The briefing battle between Indiana Attorney General Curtis Hill and the Supreme Court Disciplinary Commission has continued this week, with Hill arguing in new court filings that the commission’s attempts to convince the Supreme Court to proceed with the case consist of bootstrapping, red herrings and fatal flaws.
Currently at issue in In the Matter of: Curtis T. Hill, Jr., 19S-DI-156, is whether the Supreme Court should appoint a hearing officer or three-person panel to preside over disciplinary proceedings arising from claims of sexual misconduct against Hill.
In response to allegations that Hill groped four women at a legislative party in March 2018, the Disciplinary Commission filed a formal disciplinary complaint against the AG last month, alleging his conduct constituted Class B misdemeanor battery and Level 6 felony sexual battery. As a result, the commission argues, Hill violated Indiana Rules of Professional Conduct 8.4(b) and (d) and Admission and Discipline Rule 22.
Generally in attorney discipline cases, the Supreme Court vests hearing officers with the power to oversee pre-trial discovery, preside over public hearings and make findings of fact to submit to the justices, who make the final decision on sanctions. Here, the commission moved to appoint a three-master hearing panel, a step usually only taken in judicial discipline cases.
Hill opposed that motion, and in response the commission claimed in a Friday filing that there is ample caselaw that supports attorney discipline even if the attorney has not been criminally charged or is acquitted. In Hill’s case, a special prosecutor declined to file criminal charges, believing he could not prove the intent element of battery, while the inspector general found no state ethical violations. But both Daniel Sigler and Lori Torres, the special prosecutor and inspector general, respectively, said they believed Hill’s accusers.
In a response filed late Tuesday afternoon, Hill and his attorney Donald Lundberg, the former director of the Disciplinary Commission, hit back at the commission’s argument, claiming the judicial branch does not have the power to discipline Hill — an elected member of the executive branch — for uncharged criminal conduct. Such a proceeding, they argued, would be an affront to the disciplinary process and would interfere with the doctrine of separation of powers.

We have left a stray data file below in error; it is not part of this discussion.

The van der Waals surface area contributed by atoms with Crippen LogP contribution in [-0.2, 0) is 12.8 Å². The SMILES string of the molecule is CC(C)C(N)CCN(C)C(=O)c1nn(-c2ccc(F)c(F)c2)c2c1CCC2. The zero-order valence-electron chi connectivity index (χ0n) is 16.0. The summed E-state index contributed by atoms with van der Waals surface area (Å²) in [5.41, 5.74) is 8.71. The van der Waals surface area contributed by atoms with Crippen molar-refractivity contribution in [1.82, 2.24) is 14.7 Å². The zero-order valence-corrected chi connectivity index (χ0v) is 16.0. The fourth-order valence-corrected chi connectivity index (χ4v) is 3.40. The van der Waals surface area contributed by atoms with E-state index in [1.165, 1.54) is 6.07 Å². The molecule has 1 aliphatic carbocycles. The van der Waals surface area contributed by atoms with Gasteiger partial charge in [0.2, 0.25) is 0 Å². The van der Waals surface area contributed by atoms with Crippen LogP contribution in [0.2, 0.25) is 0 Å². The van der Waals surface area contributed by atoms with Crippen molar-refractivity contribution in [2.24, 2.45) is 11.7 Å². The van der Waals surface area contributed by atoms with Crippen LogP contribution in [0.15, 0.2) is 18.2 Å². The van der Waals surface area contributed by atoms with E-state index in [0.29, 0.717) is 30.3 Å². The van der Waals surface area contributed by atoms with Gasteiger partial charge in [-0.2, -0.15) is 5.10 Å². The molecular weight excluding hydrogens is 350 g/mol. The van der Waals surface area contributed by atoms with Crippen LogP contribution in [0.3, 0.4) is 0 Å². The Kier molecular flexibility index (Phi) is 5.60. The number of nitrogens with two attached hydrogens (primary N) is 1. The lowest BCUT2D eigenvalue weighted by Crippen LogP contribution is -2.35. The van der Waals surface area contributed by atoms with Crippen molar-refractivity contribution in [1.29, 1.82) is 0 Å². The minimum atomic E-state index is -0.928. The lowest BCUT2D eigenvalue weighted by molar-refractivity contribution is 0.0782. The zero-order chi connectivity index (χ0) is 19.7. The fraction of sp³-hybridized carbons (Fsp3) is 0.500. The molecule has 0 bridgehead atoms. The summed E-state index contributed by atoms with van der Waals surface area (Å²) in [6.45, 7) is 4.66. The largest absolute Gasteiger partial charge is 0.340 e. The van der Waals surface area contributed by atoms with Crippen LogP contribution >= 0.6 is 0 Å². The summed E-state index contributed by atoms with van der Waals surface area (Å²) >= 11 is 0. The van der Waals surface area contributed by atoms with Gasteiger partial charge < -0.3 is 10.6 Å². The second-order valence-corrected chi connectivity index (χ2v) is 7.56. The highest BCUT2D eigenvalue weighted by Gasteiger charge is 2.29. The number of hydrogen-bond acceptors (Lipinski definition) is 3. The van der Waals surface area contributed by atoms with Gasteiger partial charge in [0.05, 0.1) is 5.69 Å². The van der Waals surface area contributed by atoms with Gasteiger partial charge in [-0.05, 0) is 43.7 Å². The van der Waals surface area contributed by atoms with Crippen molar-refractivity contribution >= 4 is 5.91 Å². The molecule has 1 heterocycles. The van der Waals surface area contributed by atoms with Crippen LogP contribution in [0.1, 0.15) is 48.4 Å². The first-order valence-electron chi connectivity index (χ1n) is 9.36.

“In this case, the Court’s exercise of discretion should be informed by the fundamental policy considerations that undergird the lawyer discipline system,” Hill and Lundberg wrote. “One of those considerations is that the lawyer discipline system is not an appropriate tool for addressing the perceived ills of society-at-large by trumping the decisions of other officials who are authorized by law to make decisions that fall squarely within their realm and that do not relate directly to the practice of law.”
Turning first to the allegations under Rule 8.4(b) — which concerns attorney fitness — Hill argues there is no nexus between his alleged misconduct and his fitness to practice law. He cited extensively to Matter of Mears, 723 N.E.2d 873 (Ind. 2000), which the commission also cited to support its position.
In Mears, a former judge was acquitted on charges of ghost employment, but the Disciplinary Commission still brought charges. In rendering its decision, the Mears court held that, “Acquittal on criminal charges does not prohibit the filing of professional misconduct charges.”
“However, as the Commission fails to mention, the Commission respected the criminal system’s determination of reasonable doubt and did not charge Mears with violating Rule 8.4(b),” Hill wrote. “Viewed in that setting, the Court did not mean to say that acquittal on criminal charges does not prohibit the Commission from charging a lawyer with violating Rule 8.4(b) for engaging in the criminal conduct of which the lawyer was acquitted.”